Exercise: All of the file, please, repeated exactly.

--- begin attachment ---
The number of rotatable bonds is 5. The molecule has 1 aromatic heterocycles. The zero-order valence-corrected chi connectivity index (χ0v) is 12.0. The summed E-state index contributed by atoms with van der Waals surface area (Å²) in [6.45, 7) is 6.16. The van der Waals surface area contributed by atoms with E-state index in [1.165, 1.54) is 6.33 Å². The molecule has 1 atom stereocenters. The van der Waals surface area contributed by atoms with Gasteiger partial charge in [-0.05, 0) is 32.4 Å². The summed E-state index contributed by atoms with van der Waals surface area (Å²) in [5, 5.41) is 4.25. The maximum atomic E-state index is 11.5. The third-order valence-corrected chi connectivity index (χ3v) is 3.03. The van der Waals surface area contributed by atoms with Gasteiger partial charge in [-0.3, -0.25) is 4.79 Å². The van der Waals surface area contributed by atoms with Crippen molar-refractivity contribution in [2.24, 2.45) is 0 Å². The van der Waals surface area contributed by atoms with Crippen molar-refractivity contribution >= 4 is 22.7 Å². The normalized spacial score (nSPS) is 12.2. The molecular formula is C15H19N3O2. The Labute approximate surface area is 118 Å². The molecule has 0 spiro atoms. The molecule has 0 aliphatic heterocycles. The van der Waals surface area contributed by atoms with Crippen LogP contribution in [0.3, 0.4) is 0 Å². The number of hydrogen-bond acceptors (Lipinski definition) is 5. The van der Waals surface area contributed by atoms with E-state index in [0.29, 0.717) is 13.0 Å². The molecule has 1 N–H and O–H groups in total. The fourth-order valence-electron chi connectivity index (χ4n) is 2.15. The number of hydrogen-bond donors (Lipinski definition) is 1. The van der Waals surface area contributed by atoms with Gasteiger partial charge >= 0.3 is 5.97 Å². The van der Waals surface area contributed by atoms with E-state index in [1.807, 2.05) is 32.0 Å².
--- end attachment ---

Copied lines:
The number of rotatable bonds is 5. The molecule has 1 aromatic heterocycles. The zero-order valence-corrected chi connectivity index (χ0v) is 12.0. The summed E-state index contributed by atoms with van der Waals surface area (Å²) in [6.45, 7) is 6.16. The van der Waals surface area contributed by atoms with E-state index in [1.165, 1.54) is 6.33 Å². The molecule has 1 atom stereocenters. The van der Waals surface area contributed by atoms with Gasteiger partial charge in [-0.05, 0) is 32.4 Å². The summed E-state index contributed by atoms with van der Waals surface area (Å²) in [5, 5.41) is 4.25. The maximum atomic E-state index is 11.5. The third-order valence-corrected chi connectivity index (χ3v) is 3.03. The van der Waals surface area contributed by atoms with Gasteiger partial charge in [-0.3, -0.25) is 4.79 Å². The van der Waals surface area contributed by atoms with Crippen molar-refractivity contribution in [2.24, 2.45) is 0 Å². The van der Waals surface area contributed by atoms with Crippen molar-refractivity contribution >= 4 is 22.7 Å². The normalized spacial score (nSPS) is 12.2. The molecular formula is C15H19N3O2. The Labute approximate surface area is 118 Å². The molecule has 0 spiro atoms. The molecule has 0 aliphatic heterocycles. The van der Waals surface area contributed by atoms with Crippen LogP contribution in [0.3, 0.4) is 0 Å². The number of hydrogen-bond acceptors (Lipinski definition) is 5. The van der Waals surface area contributed by atoms with E-state index in [0.29, 0.717) is 13.0 Å². The molecule has 1 N–H and O–H groups in total. The fourth-order valence-electron chi connectivity index (χ4n) is 2.15. The number of hydrogen-bond donors (Lipinski definition) is 1. The van der Waals surface area contributed by atoms with Gasteiger partial charge >= 0.3 is 5.97 Å². The van der Waals surface area contributed by atoms with E-state index in [1.807, 2.05) is 32.0 Å².